Urban Commons and the Right to the City in India
„Actionaid India“ I had the opportunity to participate in two outstanding events:
„Actionschool“ organised on the Campus of “Osmania University” in Hyderabad. Young researchers, activists together and experts discuss in a three weeks’ seminar issues of basic interest. I had the opportunity to participate one week in the seminar and a conference in New Delhi on 200 years of Karl Marx and the commemoration of Samir Amin, who passed away in August.
This year’s Actionschool subject was “Urban Commons and Right to the City."
“The course unpacked what constitutes Urban Commons, and how the understanding of the concept can be applied in the context of cities and urban spaces. The course used the commons approach to look into the different parameters of Urban, and embed it into the Right to City approach. The discussions focussed on how resources for collective use should be accessed in a regenerative manner to sustain urbanism.” (see: booklet for the course).
Urban Commons in India are of another dimension than in Europe: Indian Mega-Cities are not very different from European cities in their structure. But they are completely different in seize and in their social composition. Thank you Sandeep Chachra, Pritha Chatterjee and Divitha Shandilya to give me the opportunity to learn about Urban Commons in India!
India is one of the fastest growing economies of the world. But according to United Nation's Millennium Development Goals (MDG) programme in 2011-2012 270 millions or 21.9% people out of 1.2 billion of Indians lived below poverty line of $1.25 (no new data are available). And this situation didn’t change much. Today estimated figures show about 300 million citizens living below poverty line. In big cities about 30% of the inhabitants areliving under such conditions. They are working poor: street-vendors, domestic workers, waste-pickers, construction workers, and others, women, men and children trying to secure a livelihood, living in slums or even without any shelter in the streets. The inner Indian migration process from rural to urban areas continues by different reasons (privatisation of common land, political disregard of the needs of rural populations, natural disasters, bad harvests and others)."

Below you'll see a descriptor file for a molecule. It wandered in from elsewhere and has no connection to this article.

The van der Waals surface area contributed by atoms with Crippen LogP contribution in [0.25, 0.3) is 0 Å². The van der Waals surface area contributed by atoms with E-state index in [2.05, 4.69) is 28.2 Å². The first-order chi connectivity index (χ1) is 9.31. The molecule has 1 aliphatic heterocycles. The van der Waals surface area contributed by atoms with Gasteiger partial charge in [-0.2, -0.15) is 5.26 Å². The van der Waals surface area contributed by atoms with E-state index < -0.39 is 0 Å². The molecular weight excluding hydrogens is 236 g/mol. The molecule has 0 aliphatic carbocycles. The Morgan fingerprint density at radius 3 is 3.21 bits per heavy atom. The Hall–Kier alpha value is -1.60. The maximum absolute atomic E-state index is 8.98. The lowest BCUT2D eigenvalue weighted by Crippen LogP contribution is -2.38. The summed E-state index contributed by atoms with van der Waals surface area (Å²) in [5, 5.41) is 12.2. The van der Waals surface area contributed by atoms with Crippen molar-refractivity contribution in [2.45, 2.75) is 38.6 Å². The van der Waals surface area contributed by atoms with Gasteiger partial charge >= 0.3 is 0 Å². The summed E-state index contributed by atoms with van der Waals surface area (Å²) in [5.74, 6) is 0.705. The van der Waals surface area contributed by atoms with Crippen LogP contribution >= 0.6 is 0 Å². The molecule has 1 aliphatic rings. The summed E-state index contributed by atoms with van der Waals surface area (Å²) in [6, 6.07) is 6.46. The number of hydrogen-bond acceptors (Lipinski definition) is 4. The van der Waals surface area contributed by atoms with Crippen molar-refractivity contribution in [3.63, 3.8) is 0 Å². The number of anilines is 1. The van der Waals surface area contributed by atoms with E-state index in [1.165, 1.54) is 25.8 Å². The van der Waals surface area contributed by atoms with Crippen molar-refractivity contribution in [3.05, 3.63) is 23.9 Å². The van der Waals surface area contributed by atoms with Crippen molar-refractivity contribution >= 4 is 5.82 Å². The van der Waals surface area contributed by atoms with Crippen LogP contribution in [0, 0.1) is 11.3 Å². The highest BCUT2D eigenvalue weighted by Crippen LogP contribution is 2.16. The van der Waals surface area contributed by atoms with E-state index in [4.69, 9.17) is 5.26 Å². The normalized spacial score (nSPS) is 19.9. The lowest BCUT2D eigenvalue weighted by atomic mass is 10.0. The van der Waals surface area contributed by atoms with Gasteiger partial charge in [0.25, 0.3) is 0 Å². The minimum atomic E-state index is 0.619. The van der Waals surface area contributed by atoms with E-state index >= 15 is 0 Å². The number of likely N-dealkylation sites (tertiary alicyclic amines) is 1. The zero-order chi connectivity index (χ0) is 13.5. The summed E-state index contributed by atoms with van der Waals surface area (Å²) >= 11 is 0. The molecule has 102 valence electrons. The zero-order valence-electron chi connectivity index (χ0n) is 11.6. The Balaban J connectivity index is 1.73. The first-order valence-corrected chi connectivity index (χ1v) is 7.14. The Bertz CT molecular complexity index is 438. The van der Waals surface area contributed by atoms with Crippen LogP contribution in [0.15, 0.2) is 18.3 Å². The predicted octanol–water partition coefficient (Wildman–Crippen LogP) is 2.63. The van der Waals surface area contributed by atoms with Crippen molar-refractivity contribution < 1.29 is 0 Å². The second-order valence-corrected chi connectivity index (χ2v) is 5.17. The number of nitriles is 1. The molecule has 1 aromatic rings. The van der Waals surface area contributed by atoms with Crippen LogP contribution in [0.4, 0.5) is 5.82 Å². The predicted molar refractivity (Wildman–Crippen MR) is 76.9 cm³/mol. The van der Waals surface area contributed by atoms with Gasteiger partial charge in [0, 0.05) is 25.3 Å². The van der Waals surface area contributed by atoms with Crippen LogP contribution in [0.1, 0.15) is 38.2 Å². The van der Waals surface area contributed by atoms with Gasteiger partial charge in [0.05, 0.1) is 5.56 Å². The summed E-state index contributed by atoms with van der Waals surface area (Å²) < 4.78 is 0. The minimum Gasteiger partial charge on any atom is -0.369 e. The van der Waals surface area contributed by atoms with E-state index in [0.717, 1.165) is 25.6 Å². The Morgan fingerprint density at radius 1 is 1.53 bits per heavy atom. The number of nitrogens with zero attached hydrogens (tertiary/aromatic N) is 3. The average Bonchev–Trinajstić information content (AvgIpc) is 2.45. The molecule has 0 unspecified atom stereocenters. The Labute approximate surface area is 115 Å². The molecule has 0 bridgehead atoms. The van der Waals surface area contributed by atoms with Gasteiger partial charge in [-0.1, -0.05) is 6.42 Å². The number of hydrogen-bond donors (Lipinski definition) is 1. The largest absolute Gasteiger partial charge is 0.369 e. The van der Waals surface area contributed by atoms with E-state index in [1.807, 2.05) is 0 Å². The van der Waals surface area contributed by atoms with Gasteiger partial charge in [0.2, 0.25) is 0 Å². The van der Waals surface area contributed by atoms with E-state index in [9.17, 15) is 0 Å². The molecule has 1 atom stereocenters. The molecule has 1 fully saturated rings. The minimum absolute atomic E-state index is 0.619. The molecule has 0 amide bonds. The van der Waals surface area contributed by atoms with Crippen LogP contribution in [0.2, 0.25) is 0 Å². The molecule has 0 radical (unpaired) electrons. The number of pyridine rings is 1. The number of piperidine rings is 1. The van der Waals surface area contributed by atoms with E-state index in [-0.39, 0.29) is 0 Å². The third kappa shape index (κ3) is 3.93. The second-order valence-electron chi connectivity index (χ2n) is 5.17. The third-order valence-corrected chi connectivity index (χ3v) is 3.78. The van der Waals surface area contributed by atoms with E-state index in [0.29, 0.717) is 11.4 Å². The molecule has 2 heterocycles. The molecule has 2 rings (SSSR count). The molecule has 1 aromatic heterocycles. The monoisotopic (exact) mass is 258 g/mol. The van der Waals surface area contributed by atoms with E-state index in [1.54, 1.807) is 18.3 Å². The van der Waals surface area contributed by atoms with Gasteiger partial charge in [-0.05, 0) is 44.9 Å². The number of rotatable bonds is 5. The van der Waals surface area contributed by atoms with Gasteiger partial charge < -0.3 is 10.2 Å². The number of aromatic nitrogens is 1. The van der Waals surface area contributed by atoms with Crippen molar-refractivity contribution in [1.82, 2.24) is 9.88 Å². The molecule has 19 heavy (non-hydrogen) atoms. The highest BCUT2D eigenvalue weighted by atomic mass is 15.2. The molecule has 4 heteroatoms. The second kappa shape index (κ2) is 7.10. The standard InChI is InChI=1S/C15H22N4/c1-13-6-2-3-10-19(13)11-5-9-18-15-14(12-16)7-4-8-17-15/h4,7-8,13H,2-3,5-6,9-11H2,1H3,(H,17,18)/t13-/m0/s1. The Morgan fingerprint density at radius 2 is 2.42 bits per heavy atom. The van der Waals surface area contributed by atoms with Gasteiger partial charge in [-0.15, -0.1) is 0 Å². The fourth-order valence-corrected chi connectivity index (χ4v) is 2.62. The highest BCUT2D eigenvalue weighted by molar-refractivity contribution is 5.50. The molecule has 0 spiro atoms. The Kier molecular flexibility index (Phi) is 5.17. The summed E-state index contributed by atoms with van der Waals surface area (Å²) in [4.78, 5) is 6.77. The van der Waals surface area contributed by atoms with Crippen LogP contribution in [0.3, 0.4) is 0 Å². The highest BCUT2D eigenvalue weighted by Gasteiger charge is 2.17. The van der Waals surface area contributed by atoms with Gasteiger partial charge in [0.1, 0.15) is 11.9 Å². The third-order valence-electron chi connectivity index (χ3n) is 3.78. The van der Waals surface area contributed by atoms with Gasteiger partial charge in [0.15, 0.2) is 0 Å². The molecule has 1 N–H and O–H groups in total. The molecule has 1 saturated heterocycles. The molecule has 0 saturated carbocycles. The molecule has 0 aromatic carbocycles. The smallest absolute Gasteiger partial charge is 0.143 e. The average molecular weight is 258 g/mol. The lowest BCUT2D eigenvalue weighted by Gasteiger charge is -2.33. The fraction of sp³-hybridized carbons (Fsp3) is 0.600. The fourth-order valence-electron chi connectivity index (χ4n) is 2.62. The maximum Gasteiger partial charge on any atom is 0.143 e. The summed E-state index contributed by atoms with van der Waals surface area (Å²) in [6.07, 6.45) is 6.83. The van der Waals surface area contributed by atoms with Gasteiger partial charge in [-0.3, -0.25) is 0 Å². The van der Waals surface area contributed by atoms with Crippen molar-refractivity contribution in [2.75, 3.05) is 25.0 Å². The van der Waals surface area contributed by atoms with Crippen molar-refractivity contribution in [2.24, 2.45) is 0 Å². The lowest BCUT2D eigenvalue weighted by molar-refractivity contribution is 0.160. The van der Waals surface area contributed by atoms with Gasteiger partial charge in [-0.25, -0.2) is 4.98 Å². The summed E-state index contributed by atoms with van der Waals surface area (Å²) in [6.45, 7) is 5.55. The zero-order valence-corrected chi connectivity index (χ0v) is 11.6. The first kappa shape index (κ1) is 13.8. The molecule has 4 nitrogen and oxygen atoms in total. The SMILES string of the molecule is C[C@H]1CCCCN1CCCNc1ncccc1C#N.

Here are some of the examples how initiatives of working poor fight for their right to the city:
Indu Prakash Singh
... working since many years against poverty and homelessness in Indian big cities reports on campaigns of the working urban poor, fighting for dignity and reclaiming themselves as “city-makers”. They are heroes to save the common urban spaces. City-makers fight for dignity, for shelter rights and residence permits and the campaign is now active in over 20 cities, including Delhi. (www.gcssfs.org/InduPrakash Singh)
SWaCH wastepickers cooperatives
The SWaCH wastepickers cooperatives in the cities of Pune and Pimpri-Chinchward were successful in setting up cooperatives for door-to-door waste collection and waste processing instead of dumping. In Pimpri-Chinchward in collaboration with SNDT Women’s University SWaCH enabled 1500 women-wastepickers to become service providers for households in Pune city. This considerably improved their conditions of work and upgraded their livelihoods, effectively bridging the gap between households and the municipal waste collection service. The initiative brought together two interests – the waste pickers’ interest in upgrading their livelihood and the municipality’s interest in sustainable SWM. (www.swachcoop.com)
The Kolis: The traditional fisher communities of Mumbai
Gayatri Nair from Tata-Institute Hyderabad reports from The traditional fisher communities of Mumbai - the Kolis. The example shows that commons traditions may come into conflict with other initiatives. The Koli came into conflict with the entry of migrant labour in fishing in the highly urbanised space of Mumbai, and the conflict between local (Koli) and migrant labour which surfaces around the question of access to common resources, in this case the seas. Gayatri is analyzing the complex interplay between the commons, the city and the community, questions about how the fish-workers should organize. Until the political consciousness of the community shifts from hostility towards migrants to questioning the path of development the fisheries is on, the dispossessed Kolis will be pitted against the dispossessed migrants."(www.Tiss.edu/GayatriNair) (via email, 2018)